What the Heck’s a Metaphor?
Metaphors are figures of speech that bring drama, color, texture, vision, history, action, or thrill to your work. For example:
But soft, what light through yonder window breaks? It is the east, and Juliet is the sun.
Everyone is a moon, and has a dark side which he never shows to anybody.
Twinkle, twinkle, little star, how I wonder what you are. Up above the world to so high, like a diamond in the sky.
Hmmmm…anyone see a theme?
Wikipedia starts with this definition:
A metaphor is a literary figure of speech that uses an image, story, or tangible thing to represent a less tangible thing or some intangible quality or idea (e.g., Her eyes were glistening jewels).
In Greek, the term metaphor meant “carry something across” or “transfer.” Aristotle defined it as “the act of giving a thing a name that belongs to something else.” Perhaps the most well-known type of metaphor is the simile. A simile uses the words as or like to give a much more comparative effect that transfers meaning from one element to another.
She hopped out of here quick as a bunny.
Life is like a box of chocolates.
In more subtle uses, however, a reader may not even recognize a metaphor, since no comparative words make it obvious a comparison has happened.
As the sun set, night slowly spread its black wings against the clouded sky.
Obviously the night has no wings, but it is still being compare to something with black wings, perhaps a bat or raven—just without the use of like or as. Moreover, either creature brings more ominous images to the mind, gently leading the reader into a darker mood and setting.
His temper boiled over.
In this example, the verb is the metaphor, connecting a new property that isn’t inherent in the noun. For example, one’s temper is a state of mind or a feeling. But hot water boils. We’ve gone beyond merely informing the reader about his state of emotion (“he’s mad”) into suggesting a state of danger (“he’s hot—don’t touch him”).
Writing and Using Metaphors
Consider the following.
Her eyes were like the sea.
Readers might think color; blue-green, maybe gray. But they may also think calm and peaceful or deep and vast. By suggesting the sea you’ve invited your reader to imagine more about the character than simply the color of their eyes. Jennifer, the editor in our group, loves the word connotation. It’s critical in metaphors, as you can see in this example:
She had a deep, throaty, genuine laugh, like that sound a dog makes just before it throws up.
What is this saying about the sound, really? About the character making it? About the situation? About, well, the writer? When creating a metaphor you’ll want to consider both the reader and the world you’re writing about. For example:
Watching the monitor, Mary’s fingers flew over the keyboard as she quickly typed in the dBase query. She was faster than a one-hundred megabit per second download.
Okay, you may happen to know that’s pretty frickin’ fast. However, the reader may not. This techy metaphor may have missed him or her. By using such techno-jargon, I’ve targeted a thin audience. That may be fine, if the book is about high-tech hackers. Now consider this:
In only one afternoon, Andrea milked the cows, fed the chickens, mucked the stalls, and churned her aunt’s butter. She was faster than a one-hundred megabit per second download.
Even if the readers are going to be a bunch of computer geeks (for some reason), we’ve lost touch with the setting and scene of the story. Yes, the reader knows that’s fast, but we’ve essentially kicked them out of this world.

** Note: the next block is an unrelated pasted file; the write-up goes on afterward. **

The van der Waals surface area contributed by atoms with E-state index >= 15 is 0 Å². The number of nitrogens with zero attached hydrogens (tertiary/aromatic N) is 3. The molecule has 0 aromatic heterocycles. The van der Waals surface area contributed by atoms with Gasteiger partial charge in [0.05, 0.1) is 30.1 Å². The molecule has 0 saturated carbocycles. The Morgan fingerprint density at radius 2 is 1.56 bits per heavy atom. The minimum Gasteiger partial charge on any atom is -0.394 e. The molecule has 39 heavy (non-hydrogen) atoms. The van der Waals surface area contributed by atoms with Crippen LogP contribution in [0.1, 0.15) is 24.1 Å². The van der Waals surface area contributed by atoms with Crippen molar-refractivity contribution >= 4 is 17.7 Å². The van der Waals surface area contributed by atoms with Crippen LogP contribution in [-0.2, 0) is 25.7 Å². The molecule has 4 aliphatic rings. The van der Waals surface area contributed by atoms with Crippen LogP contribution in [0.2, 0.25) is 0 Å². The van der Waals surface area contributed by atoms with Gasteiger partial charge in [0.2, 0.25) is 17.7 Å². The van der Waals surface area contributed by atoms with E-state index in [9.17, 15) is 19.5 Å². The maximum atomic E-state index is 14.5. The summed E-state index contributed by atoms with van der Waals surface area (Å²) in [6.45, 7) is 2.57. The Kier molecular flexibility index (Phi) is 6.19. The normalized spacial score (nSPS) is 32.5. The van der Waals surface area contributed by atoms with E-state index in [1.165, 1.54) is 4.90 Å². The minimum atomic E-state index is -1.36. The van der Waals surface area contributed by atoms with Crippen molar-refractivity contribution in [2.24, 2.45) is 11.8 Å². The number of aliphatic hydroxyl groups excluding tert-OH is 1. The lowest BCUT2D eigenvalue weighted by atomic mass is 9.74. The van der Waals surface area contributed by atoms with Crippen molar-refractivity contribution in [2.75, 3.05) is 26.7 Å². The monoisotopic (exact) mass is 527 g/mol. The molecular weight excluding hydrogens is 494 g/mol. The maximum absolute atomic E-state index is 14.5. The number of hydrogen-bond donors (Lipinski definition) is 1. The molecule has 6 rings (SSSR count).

So maybe something like…
She was faster than slicked lightning.
Ok, that’s a bit more acceptable. But since we started on farm, how about staying on the farm?
She was faster than her uncle’s prized mare on the Beaufort County racetrack.
Interesting. Not only do we get the point, but we learned she lives in or near Beaufort County, and her uncle races horses.
Want to try your hand? Here are three starts to metaphors, including similes. For each, write a serious metaphor and a humorous one. Post your work in the comments, if you’d like. Show off your creative side!
1. The mountains were __________.
2. The parchment was like __________.
3. The TARDIS looked as if __________.
The Top Ten Worst of the Worst
- The ballerina rose gracefully en pointe and extended one slender leg behind her, like a dog at a fire hydrant.
- The young fighter had a hungry look, the kind you get from not eating for a while.
He was deeply in love. When she spoke, he thought he heard bells, as if she were a garbage truck backing up.
The little boat gently drifted across the pond exactly the way a bowling ball wouldn’t.
He was as tall as a six-foot, three-inch tree.
It was an American tradition, like fathers chasing kids around with power tools.
From the attic came an unearthly howl. The whole scene had an eerie, surreal quality, like when you’re on vacation in another city and Jeopardy comes on at 7:00 p.m. instead of 7:30.
Even in his last years, Granddad had a mind like a steel trap, only one that had been left out so long, it had rusted shut.
The plan was simple, like my brother-in-law George. But unlike George, this plan just might work.
And my personal favorite—it’s either really bad or really good…
- Her vocabulary was as bad as, like, whatever.
About Jax Daniels
Leasspell is proud to announce that two of our members, Jax and Denise, won first and second place in the 2013 Assent publishing contest for their fantasy imprint, Phantasm Books. Jax’s debut novel takes place in her (now) home of New Orleans, and for all I know, she could live next door to Winki Witherspoon and Gateway Manor! Her book is full of fun characters, adventure, and imagination.
Dead Man’s Deal: When Winki Witherspoon inherits a New Orleans Mansion, she also inherits her own Magical talent. Can she master it and discover her late husband’s traitor before she, too, is destroyed?
Available from Amazon in August, 2014.